EY has been analysing profit warnings from UK companies since 1999. In that time, there have plenty of market shocks that have caused firms to miss their targets: the dot com crash, the global financial crisis, and, more recently, the Brexit vote. And yet EY believes that the signs from this years’ Q2 earnings season are particularly ominous.
While the number of warnings is at its lowest since 2010 – just 45 listed companies issued profits warnings in Q2 2017 – EY believes that “things will get tougher from here” and they conclude that the next 12 months look “tricky to navigate”.
Perhaps most tellingly, the market has been punishing profit warnings far more than in recent years. The average share price fall following a warning was over 16% in Q2 this year, compared to an average of 10% over the previous seven years.
First, Brexit. British boardrooms are caught between government inaction on Brexit and market demands for forward planning. The fact is that it is impossible to plan when the outcome is unknown.
Second, consumer confidence is looking distinctly fragile. EY points out that the sector delivering the most warnings was General Retailers. This carries warnings of pressure on consumer confidence, and misplaced earnings expectations. In short, companies have not kept the market abreast of the latest signs from the high street and their own web traffic.
Third, it is no secret that markets are on a long bull run. The FTSE 100 has (at last) exceeded the level it reached in 2000. The Dow sets new records with regularity. The Eurozone is back in favour. All of which makes any unexpected profit warning even more shocking. Hence the steeper than usual share price declines.
While the EY study was all about the UK, and the contributing circumstances are very UK-specific, there are lessons to be learned in how to prepare for disappointing numbers; and Heads of IR here in the GCC can take steps now to soften the market response if they find themselves in the same position.
The first thing to acknowledge is that warnings often come as a shock to insiders, as well as to investors. The sophisticated IRO will regularly question the numbers coming out of the finance department, asking: Are you sure? Do your budget plans match our market guidance? Is the guidance still realistic? Establishing this robust relationship with Finance means that, if a warning has to be issued, the IRO will be aware in good time, and can prepare accordingly.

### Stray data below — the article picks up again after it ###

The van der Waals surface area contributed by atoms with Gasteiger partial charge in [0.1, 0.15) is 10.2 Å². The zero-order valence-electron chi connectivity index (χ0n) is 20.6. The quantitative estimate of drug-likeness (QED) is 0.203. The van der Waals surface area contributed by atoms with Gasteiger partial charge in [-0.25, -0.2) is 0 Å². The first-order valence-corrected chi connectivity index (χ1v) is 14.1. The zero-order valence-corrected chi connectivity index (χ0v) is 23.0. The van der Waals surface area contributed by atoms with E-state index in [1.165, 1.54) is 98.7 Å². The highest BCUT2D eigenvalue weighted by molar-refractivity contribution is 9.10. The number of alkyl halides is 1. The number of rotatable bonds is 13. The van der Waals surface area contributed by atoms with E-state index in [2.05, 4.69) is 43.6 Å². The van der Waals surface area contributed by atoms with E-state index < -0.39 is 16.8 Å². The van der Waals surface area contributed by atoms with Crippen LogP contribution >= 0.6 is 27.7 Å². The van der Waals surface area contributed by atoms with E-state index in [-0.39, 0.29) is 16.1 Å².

In the event of a warning, analysts and investors will always want more information and detail, so any temptation to keep the bad news short and sweet should be resisted. And companies must make sure that when the statement comes out, they are focusing not just on the bad news, but also on what they’re doing about it. It helps if there is plenty of forward commentary to go with a profit warning.
Access to management is another consideration. Financial journalists, analysts and investors often want to see management face to face so they can pick up on body language. Sometimes a webcast or conference call with a Q&A session is sufficient – certainly, it will be more effective than a terse press release with no follow-up. Anything the IRO can do to provide information and background will repay the effort.
Failure to answer questions on profit warnings can further depress the stock price. While no CEO or CFO wants to face a crowd of unsettled analysts and investors, it’s best to deal with their queries in an upfront manner. The IRO can prepare and rehearse them for just such an eventuality.
But the ideal way to handle a profit warning is not to wait for the bad news to hit before establishing clear, consistent communications with analysts and investors. Good investor relations are established by regular news flow in good times and bad. This is where the IR and Communications teams should be working together to ensure a steady flow of news, building relationships and contacts, and establishing themselves as reliable and credible points of contact.
Follow these principles, and IROs can lessen the chances of a profit warning turning into a share price shock.